- Roots and zeros

**Quadratic functions and inequalities**

- Solving quadratic equations
- Roots and coefficients
- Real-world problems with Quadratic equations

**Exponential and logarithmic functions**

- Exponential function
- Logarithm functions and properties

**Arithmetic sequences and series**

- Arithmetic sequences and series
- Geometric sequences and series
- Binomial theorem

**Probability**

- Probabilities
- Permutations and combinations

**Trigonometry**

- Trigonometric functions
- Lines and Angles
- Circular functions
- Inverse functions

**Geometry**

**Lines and Angles**

- Line
- Line segment and Ray
- Angle
- Type of angles

**Parallel Lines**

- Transversal
- Parallel lines and relation between different angles formed by transversal and parallel lines

**Triangles**

- Triangle
- Basic properties of triangle
- Angle sum property and different types of Triangles

**Congruence of triangles**

- Congruency
- SSS, SAS, ASA, AAS, and RHS congruence of triangles

**Concurrent lines in Triangles**

- Median-Centroid
- Altitude-Orthocentre
- Angular bisector-Incentre.

**Polygons**

- Polygon
- Different types of Polygons
- Interior angle Sum
- Exterior angle sum and No.Of diagonals.

**Quadrilateral**

- Quadrilateral
- Angle sum properties of Quadrilateral and basic properties of Quadrilateral
- Types of Quadrilateral

**Various theorems in Quadrilateral**

- Mid-Point theorem
- Converse of Mid-Point theorem and Intercept theorem

**Similar Triangles**

- Similarity
- Properties of Similar Polygons
- Basic Proportionality theorem and its Converse
- Vertical Angle bisector theorem and its Converse

**Criteria for Similarity of Triangles**

- Areas and Perimeters of Similar Triangles
- Right triangle and Pythagorean theorem
- Right triangle-Trigonometry

**Circles**

- Circle
- Circle theorems
- Perimeter and Area
- Volume and Surface area

**PreCalculus**

**Functions**

- Functions and Relations
- Domain and Range
- Even and odd functions
- Transformation of functions
- Trigonometric equations

**Trigonometry**

- Graphs of Sine and cosine
- Transformations of sine and cosine
- Inverse trigonometric functions
- Sinusoidal equations and models
- Angle Addition
- Using trigonometric identities

**Polynomials**

- Addition and subtraction of polynomials
- Division of polynomials
- Binomial theorem
- Graphs of polynomial functions and solving equations
- Graphing rational functions and reciprocal functions

**Exponential and Logarithms**

- Applications of exponential functions
- Logarithms
- Solving exponential and logarithmic equations
- Graphing logarithmic functions

**Conic sections**

- Feature of a circle
- Equations of a circle
- Center, radii, foci of an ellipse
- Focus and directrix of a parabola
- Hyperbola

**Vectors**

- Introduction to vectors
- Operations with vectors
- Applications of vectors

**Complex numbers**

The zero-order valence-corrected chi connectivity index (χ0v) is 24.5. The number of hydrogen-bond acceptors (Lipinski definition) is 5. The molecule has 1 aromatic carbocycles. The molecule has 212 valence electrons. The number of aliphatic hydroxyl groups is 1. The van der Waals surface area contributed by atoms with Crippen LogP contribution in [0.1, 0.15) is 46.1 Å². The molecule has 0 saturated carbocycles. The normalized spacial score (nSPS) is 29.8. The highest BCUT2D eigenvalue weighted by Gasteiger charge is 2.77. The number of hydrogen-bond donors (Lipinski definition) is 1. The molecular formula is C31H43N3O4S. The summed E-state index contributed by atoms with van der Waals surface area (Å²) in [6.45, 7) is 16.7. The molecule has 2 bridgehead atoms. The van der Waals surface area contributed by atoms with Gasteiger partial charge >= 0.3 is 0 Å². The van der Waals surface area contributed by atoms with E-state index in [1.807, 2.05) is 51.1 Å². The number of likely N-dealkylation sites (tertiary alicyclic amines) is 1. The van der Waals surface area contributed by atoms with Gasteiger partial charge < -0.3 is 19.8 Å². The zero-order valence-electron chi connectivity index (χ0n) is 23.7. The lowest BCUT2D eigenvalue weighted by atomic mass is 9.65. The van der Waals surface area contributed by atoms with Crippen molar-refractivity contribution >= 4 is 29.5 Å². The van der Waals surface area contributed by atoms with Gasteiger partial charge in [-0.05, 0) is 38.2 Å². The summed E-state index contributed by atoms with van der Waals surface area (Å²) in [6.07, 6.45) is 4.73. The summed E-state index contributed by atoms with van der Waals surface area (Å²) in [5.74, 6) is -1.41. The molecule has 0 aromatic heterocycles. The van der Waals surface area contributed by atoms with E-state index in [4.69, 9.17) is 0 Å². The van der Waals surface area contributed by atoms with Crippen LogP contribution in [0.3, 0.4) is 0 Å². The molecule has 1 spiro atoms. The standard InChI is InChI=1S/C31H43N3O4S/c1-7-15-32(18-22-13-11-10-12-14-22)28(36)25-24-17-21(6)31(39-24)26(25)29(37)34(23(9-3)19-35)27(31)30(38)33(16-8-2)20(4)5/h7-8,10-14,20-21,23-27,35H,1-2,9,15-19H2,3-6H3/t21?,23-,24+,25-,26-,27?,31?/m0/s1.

- Complex numbers and imaginary numbers
- The complex plane: Complex numbers
- Addition, Subtraction, and Multiplication of complex numbers
- Distance and midpoint of complex numbers
- Complex conjugates and dividing complex numbers
- Identities with complex numbers
- Absolute value and angle of complex numbers
- The polar form of complex numbers, multiplication, and division

**Matrices**

- Introduction
- Representing linear systems of equations with augmented matrices
- Matrix row operations
- Row-echelon form and Gaussian elimination
- Addition, Subtraction, Multiplication of Matrices
- Multiplying matrices by scalars
- Properties of matrix addition & scalar multiplication
- Properties of matrix multiplication
- Matrices as transformations
- The determinant of a 2×2 matrix
- Finding the inverse of a matrix using its determinant
- Solving equations with inverse matrices
- Model real-world situations with matrices

**👍🔍 Recommended Reading 📚📖**

- Where to Learn High-School Math? [Best Math Resources and Tutorials]
- What is the Hardest Math in High school?
- Which is the Easiest High School Math?

**Key takeaway on High School math syllabus**

The High School curriculum choice is up to the student and should be based on their academic level and understanding. There are three different math tracks to choose from: advanced, average, and remedial.

**Advanced track**: Students begin their high school math education in 7th or 8th grade and take Algebra I or Geometry. This frees up time for them to study more advanced math in their senior year.**Average track**: Students begin high school with Algebra I, followed by Geometry, Algebra II, and Pre-Calculus or Trigonometry.**Remedial track**: Students begin high school with Pre-Algebra, followed by Algebra I, Geometry, and Algebra II.

Students need to choose the track that is right for them, as this will help them to succeed in math and prepare for college and careers.

Written by by

Medha PandeyReviewed by by

Prerit Jain